You're Welcome America: A Final Night with George W. Bush

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It's appropriate that the humor level is sophomoric in You're Welcome America: A Final Night With George W. Bush, Will Ferrell's combination standup act and extended comedy skit. After all, it satirizes the administration of the most adolescent chief executive ever to hold the office. Ferrell rose to fame partially thanks to his uncanny impersonation of the 43rd president on Saturday Night Live. Since leaving the series, he has starred in frat-level movies (Anchorman, Talladega Nights, Blades of Glory, Step Brothers) and the occasional more-serious film (Stranger Than Fiction).

In this 80-minute romp, written by Ferrell and directed at a flip clip by his frequent collaborator Adam McKay, the star keenly skewers Bush's incurious nature, Texas swagger, and loose relationship with the English language. The evening begins with Ferrell as W. lowered onto the stage from an unseen helicopter. He explains that he's been dropped into the "faggy theatre district" to combat his reputation as one of the worst presidents ever. Political correctness goes out the window as he labels his successor "the Tiger Woods guy" and the current leader of Iraq a "douche bag."

Most of the material is pretty silly stuff along those same third-grade lines. Ferrell even descends to body humor by flashing a photo of his genitals on a giant screen. But there are sparks of political insight along with the slapstick. Bush bombards us with facts and figures reflecting the ineptitude of his administration and then arrogantly defends each fumble, from the "Mission Accomplished" banner to the lame response to Hurricane Katrina. The basic concept of an unfettered Bush running off at the mouth is effective, and the star maintains the appropriate air of clueless entitlement. It seems a shame this is the only political commentary currently on Broadway and that there are few recent American plays or musicals directly dealing with the state of the union.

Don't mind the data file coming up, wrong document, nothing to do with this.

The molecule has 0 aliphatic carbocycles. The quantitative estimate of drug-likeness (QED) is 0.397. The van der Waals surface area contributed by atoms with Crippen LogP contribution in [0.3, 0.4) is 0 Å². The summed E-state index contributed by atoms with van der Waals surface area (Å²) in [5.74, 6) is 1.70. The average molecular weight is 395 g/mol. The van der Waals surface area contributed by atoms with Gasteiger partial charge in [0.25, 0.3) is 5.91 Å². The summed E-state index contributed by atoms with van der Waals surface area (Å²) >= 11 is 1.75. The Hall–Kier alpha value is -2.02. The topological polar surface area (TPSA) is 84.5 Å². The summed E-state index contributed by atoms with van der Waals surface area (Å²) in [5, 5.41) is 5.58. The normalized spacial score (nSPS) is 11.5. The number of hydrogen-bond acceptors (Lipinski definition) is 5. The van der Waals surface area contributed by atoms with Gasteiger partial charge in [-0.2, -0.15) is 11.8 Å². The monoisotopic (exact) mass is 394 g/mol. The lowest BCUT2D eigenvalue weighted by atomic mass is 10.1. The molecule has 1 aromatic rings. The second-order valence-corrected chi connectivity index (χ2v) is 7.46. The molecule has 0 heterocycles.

The highlight is a bit in which Ferrell parodies Bush's habit of coining nicknames for colleagues. The star calls on audience members to give him their names and occupations, then he comes up with a witty Bushian moniker. At the performance attended, when one theatregoer said he worked on Wall Street, Ferrell shot back, "I'm gonna call you Shit Outta Luck," and then topped it with "And it's not my fault."

There are brief silent contributions from Pia Glenn, shimmying seductively as a stripper version of Condoleezza Rice, and Patrick Ferrell (the headliner's brother) as a stiff Secret Service agent breaking into a break dance during scene changes.

This not-very-deep comedy is similar to what you can get on TV -- in fact, the last performance will be aired as a live special on HBO -- yet it's a fun and stress-relieving evening. But can anyone afford the ticket prices with the economy Bush has left us?

Presented by Jeffrey Richards, Jerry Frankel, Steve Traxler, and Home Box Office, in association with Gary Sanchez Productions and Bat-Barry Productions, Ken Davenport, Ergo Entertainment, Ronald Frankel, Jon B. Platt, James D. Stern, the Weinstein Company, Tara Smith/b. Swibel, Dede Harris/Sharon Karmazin, and Arny Granatat the Cort Theatre, 138 W. 48th St., NYC.Feb. 5March 15. Tue.–Fri., 8 p.m.; Sat., 2 and 8 p.m.; Sun., 2 and 7 p.m.

(212) 239-6200, (800) 432-7250, or Telecharge.

Casting by Telsey + Company.